China’s Need For Energy-Saving Technology

In an interview with Alex Dumortier of The Motley Fool in 2008, I was asked which industries I thought had good future prospects in China. I mentioned several growth areas, but Alex focused on my third suggestion: “any technology that has anything to do with the environment.”

With China having now surpassed the United States as the world’s largest energy user, Alex remembered my comment, and in his article last week, recommended six Chinese companies: JA Solar; Suntech Power (NYSE: STP); Yingli Green Energy (NYSE: YGE); Trina Solar; LDK Solar (NYSE: LDK); and Solarfun Power (Nasdaq: SOLF). His reasoning was simple, “China’s growing appetite for energy in a world of finite traditional energy sources also creates an enormous opportunity for alternative energy solutions.”

China’s continued economic growth is one reason why it is now a larger energy consumer than the United States. Another, though, is the fact that the country has a long way to go in terms of energy efficiency. Fatih Birol, Chief Economist at the International Energy Agency, said last week: “In 2000, the U.S. consumed twice as much energy as China, now China consumes more than the U.S.” He went on to note that the U.S. had improved its energy efficiency by 2.5 percent annually during that time, while China managed only a 1.7 percent annual improvement. Energy inefficiency is the reason it takes more energy to power a Chinese economy that is only one-third the size of the United States.

Greater energy efficiency comes from more highly developed technology and better energy management and conservation practices. U.S. companies that have this know-how have large opportunities in China, as we are finding with BPL Global, a Pittsburgh-based “smart grid” company that we are helping to expand in the country. A smart grid is an intelligent electricity network that integrates the activities of all of the connected users and generators to deliver sustainable, economic and secure power supplies. China’s rapidly growing energy usage makes getting access to this type of know-how critical to the country’s sustained development.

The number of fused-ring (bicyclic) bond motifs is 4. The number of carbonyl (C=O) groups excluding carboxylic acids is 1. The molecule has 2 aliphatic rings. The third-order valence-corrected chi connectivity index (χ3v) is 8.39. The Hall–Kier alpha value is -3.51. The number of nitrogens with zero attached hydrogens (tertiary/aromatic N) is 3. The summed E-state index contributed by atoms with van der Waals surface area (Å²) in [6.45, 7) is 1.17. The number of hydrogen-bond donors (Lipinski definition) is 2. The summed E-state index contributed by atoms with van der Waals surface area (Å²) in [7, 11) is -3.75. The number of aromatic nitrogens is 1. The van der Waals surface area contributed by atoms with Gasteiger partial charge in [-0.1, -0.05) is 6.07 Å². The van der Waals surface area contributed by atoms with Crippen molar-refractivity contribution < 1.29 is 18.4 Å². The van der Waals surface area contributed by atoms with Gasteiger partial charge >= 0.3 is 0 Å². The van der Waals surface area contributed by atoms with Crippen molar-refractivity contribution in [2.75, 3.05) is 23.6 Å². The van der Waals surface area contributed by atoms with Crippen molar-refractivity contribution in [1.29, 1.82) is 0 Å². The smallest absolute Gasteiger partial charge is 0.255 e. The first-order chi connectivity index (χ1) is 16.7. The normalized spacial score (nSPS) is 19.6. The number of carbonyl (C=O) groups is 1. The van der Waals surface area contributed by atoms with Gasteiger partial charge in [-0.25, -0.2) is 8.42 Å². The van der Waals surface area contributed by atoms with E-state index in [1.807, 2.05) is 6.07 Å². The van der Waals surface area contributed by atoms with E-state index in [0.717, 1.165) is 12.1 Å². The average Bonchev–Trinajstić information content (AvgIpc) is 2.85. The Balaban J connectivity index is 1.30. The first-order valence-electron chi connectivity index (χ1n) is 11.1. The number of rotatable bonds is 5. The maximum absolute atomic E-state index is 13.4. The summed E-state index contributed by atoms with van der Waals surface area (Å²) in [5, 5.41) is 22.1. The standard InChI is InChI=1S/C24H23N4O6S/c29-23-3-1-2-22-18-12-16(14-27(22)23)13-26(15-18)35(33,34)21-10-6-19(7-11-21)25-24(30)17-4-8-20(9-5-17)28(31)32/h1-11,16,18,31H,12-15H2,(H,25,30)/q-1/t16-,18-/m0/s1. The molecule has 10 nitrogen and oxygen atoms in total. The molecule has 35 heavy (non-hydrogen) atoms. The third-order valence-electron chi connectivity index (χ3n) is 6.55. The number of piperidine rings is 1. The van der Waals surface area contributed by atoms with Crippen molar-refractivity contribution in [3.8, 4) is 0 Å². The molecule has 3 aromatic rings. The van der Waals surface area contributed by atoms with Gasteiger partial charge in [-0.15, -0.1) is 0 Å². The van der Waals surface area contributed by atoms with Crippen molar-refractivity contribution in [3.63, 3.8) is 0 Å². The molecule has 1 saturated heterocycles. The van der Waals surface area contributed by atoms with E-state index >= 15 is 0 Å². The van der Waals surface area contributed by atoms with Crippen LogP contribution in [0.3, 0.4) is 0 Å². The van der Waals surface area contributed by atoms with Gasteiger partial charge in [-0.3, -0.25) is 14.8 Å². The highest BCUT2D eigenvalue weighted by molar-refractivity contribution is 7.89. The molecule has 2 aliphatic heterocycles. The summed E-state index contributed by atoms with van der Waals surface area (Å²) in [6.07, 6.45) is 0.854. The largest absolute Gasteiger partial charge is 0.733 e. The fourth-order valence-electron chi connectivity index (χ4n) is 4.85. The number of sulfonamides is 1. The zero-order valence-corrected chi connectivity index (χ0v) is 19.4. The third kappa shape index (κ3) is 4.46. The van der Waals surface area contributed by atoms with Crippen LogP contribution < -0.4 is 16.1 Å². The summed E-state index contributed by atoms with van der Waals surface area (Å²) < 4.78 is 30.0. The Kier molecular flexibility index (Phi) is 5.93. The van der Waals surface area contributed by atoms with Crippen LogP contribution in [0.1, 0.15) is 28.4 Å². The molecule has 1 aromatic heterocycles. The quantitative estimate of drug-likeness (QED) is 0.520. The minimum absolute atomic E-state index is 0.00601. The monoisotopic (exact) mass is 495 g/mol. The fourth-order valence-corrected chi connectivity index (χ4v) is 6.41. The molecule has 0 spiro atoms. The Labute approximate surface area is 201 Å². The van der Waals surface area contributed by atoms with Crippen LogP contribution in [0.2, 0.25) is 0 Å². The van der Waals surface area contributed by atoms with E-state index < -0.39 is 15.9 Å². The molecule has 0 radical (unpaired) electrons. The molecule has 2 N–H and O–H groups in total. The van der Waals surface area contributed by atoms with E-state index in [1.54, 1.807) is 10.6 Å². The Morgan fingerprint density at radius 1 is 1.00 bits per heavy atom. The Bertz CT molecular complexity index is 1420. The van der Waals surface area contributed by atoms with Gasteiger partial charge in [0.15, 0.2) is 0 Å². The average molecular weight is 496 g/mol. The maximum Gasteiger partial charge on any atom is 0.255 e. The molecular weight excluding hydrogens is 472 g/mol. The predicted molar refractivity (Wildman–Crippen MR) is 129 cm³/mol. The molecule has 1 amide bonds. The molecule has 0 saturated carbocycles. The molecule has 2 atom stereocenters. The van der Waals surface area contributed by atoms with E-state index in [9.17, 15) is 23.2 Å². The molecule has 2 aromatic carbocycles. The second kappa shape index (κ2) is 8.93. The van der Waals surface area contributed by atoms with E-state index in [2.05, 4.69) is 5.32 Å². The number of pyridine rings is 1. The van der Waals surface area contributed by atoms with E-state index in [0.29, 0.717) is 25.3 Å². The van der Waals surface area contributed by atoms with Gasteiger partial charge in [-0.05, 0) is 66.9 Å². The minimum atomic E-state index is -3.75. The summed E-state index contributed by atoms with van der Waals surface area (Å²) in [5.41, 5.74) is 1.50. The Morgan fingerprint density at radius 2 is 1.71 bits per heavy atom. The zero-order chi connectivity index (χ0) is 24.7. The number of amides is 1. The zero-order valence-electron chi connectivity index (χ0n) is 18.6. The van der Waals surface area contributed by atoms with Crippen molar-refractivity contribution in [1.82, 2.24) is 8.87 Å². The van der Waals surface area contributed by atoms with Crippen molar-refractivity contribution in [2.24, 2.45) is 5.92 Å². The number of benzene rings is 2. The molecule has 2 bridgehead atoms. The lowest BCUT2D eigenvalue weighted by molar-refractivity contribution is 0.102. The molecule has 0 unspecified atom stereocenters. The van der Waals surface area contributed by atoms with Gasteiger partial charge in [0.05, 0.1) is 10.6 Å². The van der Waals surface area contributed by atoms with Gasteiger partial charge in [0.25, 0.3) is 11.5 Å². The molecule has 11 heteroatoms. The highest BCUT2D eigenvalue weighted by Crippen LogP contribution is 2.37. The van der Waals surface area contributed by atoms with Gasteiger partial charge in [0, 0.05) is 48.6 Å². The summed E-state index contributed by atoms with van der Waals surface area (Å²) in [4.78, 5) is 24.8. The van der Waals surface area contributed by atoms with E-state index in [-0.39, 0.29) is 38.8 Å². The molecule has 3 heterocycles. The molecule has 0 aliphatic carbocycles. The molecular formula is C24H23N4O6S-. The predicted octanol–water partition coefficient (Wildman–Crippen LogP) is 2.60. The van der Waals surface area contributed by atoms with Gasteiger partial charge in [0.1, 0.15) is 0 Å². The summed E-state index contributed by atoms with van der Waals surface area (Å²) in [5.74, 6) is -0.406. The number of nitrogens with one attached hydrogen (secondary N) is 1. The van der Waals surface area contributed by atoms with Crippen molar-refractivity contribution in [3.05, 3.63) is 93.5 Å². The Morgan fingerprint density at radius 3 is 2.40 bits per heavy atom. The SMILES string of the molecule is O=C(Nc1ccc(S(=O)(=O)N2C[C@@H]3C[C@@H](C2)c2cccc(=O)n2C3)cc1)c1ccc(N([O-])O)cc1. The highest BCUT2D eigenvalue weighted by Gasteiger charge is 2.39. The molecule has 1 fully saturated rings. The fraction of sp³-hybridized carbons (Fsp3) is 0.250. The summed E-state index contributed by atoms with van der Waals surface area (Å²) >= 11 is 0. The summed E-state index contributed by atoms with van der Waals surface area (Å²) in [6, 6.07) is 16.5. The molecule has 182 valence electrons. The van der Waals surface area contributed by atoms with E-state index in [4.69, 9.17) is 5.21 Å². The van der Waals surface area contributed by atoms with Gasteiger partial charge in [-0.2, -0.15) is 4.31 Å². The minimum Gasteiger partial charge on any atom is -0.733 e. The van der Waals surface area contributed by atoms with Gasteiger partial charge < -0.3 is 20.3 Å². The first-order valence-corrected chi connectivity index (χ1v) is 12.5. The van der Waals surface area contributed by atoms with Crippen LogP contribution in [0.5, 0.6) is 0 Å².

The China market is indeed big, as demonstrated by the recent figures, but it is also a difficult one to crack. In my years in China, I have learned that there are only two rules. Rule Number One is “Everything is possible,” but Rule Number Two is “Nothing is easy.” It’s certainly possible to build a large clean energy business in China, but don’t expect it to be easy.

How to penetrate the huge China market was the subject of my presentation at the recent Smart Grid Conference in Shanghai. Because the China electricity market is dominated by a few, very large state-run organizations such as the State Grid and the South Grid, different approaches may need to be taken than in other industries. Nonetheless, if a company’s technology and know-how is truly world class, it will find a receptive market in China, and ways can be found to penetrate the market.

For China, becoming more energy efficient is not a matter of political correctness, it is a matter of economic life and death. China needs to continue to grow so that more Chinese can benefit from economic reform. Despite the substantial progress that has been made since 1978, hundreds of millions of Chinese still have not had the opportunity to participate in a meaningful way in this progress. China’s emergence as the world’s largest energy consumer underscores the fact that there are now real limits to how fast its economy can grow if energy efficiency can’t be improved. If the country cannot find solutions quickly, there is a danger that an unacceptably large number of Chinese will continue to be left behind.

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